Telecom companies Vodacom and MTN say they are losing millions of rand in capital expenditure as a result of a spike in battery theft from their cellphone towers, with load-shedding making them easy targets for criminals.
“Load-shedding is seeing entire neighbourhoods cloaked in darkness at predictable times, which is offering criminals greater cover for their thieving,” Jacqui O’Sullivan, MTN’s executive manager for corporate affairs, told TimesLIVE.
The batteries cost about R28,000 each and can last up to eight years.
They are used to power cellphone masts. If they are stolen, there is no backup power and they cost millions to replace.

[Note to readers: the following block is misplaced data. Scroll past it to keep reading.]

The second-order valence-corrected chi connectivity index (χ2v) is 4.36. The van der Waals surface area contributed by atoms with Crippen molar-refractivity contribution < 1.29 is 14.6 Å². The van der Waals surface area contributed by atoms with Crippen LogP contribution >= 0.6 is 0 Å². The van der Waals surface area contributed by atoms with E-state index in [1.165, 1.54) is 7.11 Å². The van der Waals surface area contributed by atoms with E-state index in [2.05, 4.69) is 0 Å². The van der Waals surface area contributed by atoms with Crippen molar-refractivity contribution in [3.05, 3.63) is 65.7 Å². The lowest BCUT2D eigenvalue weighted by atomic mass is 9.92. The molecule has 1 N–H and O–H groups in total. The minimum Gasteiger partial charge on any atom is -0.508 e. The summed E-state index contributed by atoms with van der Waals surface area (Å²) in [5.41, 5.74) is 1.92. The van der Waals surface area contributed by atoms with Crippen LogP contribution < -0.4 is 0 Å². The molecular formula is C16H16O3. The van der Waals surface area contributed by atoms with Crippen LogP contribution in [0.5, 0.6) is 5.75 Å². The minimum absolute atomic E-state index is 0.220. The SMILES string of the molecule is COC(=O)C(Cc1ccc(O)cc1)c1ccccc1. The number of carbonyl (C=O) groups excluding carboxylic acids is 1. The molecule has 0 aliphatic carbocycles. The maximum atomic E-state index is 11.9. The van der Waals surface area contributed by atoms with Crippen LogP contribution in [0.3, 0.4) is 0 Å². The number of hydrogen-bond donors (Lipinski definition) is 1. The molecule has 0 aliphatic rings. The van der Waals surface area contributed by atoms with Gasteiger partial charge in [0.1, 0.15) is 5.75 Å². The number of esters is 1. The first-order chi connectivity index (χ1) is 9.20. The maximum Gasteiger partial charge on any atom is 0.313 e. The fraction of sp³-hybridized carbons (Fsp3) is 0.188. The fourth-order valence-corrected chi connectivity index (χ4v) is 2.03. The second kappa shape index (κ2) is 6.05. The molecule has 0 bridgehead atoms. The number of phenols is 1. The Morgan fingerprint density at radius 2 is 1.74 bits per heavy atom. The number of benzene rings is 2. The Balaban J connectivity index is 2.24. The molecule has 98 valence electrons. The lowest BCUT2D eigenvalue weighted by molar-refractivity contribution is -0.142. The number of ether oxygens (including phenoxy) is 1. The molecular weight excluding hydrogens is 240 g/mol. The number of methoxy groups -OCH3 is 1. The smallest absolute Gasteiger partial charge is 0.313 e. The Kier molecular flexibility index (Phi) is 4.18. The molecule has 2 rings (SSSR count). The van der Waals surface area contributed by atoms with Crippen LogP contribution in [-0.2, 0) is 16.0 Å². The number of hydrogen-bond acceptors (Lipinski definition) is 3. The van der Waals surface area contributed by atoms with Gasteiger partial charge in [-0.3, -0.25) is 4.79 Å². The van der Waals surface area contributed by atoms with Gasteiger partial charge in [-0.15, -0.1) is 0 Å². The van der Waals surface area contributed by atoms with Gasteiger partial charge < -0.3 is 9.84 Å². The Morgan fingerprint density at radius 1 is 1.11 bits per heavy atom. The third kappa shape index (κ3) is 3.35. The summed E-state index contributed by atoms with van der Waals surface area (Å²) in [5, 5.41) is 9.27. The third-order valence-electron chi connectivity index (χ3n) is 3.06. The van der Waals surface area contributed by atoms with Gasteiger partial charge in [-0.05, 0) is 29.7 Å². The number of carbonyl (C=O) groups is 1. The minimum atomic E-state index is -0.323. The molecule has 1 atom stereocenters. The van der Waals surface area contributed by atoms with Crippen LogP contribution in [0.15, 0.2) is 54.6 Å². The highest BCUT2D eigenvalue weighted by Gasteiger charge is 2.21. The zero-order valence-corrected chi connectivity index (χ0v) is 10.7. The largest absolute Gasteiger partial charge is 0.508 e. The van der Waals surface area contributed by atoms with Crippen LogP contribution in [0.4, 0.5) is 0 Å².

MTN said it had spent R300m on batteries for existing sites in 2018 and had 1,800 generators in use. That amount excluded the cost of batteries for new cellphone sites. Public relations senior manager Leigh-Ann Chetty said the majority of MTN’s sites had been equipped with battery backup systems to ensure there is enough power on site to run the systems for several hours when local power goes down.
However, the frequency of load-shedding is resulting in batteries not having enough time to recharge.